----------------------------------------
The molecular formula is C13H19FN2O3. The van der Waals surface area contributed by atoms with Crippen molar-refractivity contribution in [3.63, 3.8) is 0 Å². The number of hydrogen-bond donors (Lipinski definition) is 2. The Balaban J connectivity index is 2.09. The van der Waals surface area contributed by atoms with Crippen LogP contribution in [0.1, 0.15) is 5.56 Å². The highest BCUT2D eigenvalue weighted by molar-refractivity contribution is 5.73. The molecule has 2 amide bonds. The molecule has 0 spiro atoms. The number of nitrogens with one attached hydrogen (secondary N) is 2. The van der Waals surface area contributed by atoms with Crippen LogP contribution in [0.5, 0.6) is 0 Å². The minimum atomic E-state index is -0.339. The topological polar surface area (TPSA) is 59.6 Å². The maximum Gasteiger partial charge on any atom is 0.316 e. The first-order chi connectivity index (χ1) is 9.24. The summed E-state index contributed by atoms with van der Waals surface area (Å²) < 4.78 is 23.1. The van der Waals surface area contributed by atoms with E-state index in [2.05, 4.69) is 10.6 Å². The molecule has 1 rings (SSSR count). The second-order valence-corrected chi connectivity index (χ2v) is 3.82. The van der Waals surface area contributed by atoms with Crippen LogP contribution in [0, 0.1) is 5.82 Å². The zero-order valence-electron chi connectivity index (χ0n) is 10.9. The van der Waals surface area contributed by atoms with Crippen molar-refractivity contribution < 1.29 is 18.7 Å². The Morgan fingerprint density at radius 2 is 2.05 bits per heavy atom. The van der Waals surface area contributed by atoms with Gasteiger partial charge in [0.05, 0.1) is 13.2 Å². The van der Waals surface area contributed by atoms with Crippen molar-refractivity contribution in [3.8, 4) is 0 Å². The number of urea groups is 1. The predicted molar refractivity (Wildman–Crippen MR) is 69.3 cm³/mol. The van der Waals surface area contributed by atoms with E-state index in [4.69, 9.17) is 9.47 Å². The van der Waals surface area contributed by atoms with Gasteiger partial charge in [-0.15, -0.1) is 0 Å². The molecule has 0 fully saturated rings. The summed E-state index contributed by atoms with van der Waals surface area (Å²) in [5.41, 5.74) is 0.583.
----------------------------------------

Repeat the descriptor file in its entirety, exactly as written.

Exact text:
The molecular formula is C13H19FN2O3. The van der Waals surface area contributed by atoms with Crippen molar-refractivity contribution in [3.63, 3.8) is 0 Å². The number of hydrogen-bond donors (Lipinski definition) is 2. The Balaban J connectivity index is 2.09. The van der Waals surface area contributed by atoms with Crippen LogP contribution in [0.1, 0.15) is 5.56 Å². The highest BCUT2D eigenvalue weighted by molar-refractivity contribution is 5.73. The molecule has 2 amide bonds. The molecule has 0 spiro atoms. The number of nitrogens with one attached hydrogen (secondary N) is 2. The van der Waals surface area contributed by atoms with Crippen LogP contribution in [0.5, 0.6) is 0 Å². The minimum atomic E-state index is -0.339. The topological polar surface area (TPSA) is 59.6 Å². The maximum Gasteiger partial charge on any atom is 0.316 e. The first-order chi connectivity index (χ1) is 9.24. The summed E-state index contributed by atoms with van der Waals surface area (Å²) < 4.78 is 23.1. The van der Waals surface area contributed by atoms with E-state index in [2.05, 4.69) is 10.6 Å². The molecule has 1 rings (SSSR count). The second-order valence-corrected chi connectivity index (χ2v) is 3.82. The van der Waals surface area contributed by atoms with Crippen LogP contribution in [0, 0.1) is 5.82 Å². The zero-order valence-electron chi connectivity index (χ0n) is 10.9. The van der Waals surface area contributed by atoms with Crippen molar-refractivity contribution < 1.29 is 18.7 Å². The Morgan fingerprint density at radius 2 is 2.05 bits per heavy atom. The van der Waals surface area contributed by atoms with Gasteiger partial charge in [0.05, 0.1) is 13.2 Å². The van der Waals surface area contributed by atoms with Crippen molar-refractivity contribution in [3.8, 4) is 0 Å². The number of urea groups is 1. The predicted molar refractivity (Wildman–Crippen MR) is 69.3 cm³/mol. The van der Waals surface area contributed by atoms with E-state index in [4.69, 9.17) is 9.47 Å². The van der Waals surface area contributed by atoms with Gasteiger partial charge in [-0.15, -0.1) is 0 Å². The molecule has 0 fully saturated rings. The summed E-state index contributed by atoms with van der Waals surface area (Å²) in [5.41, 5.74) is 0.583.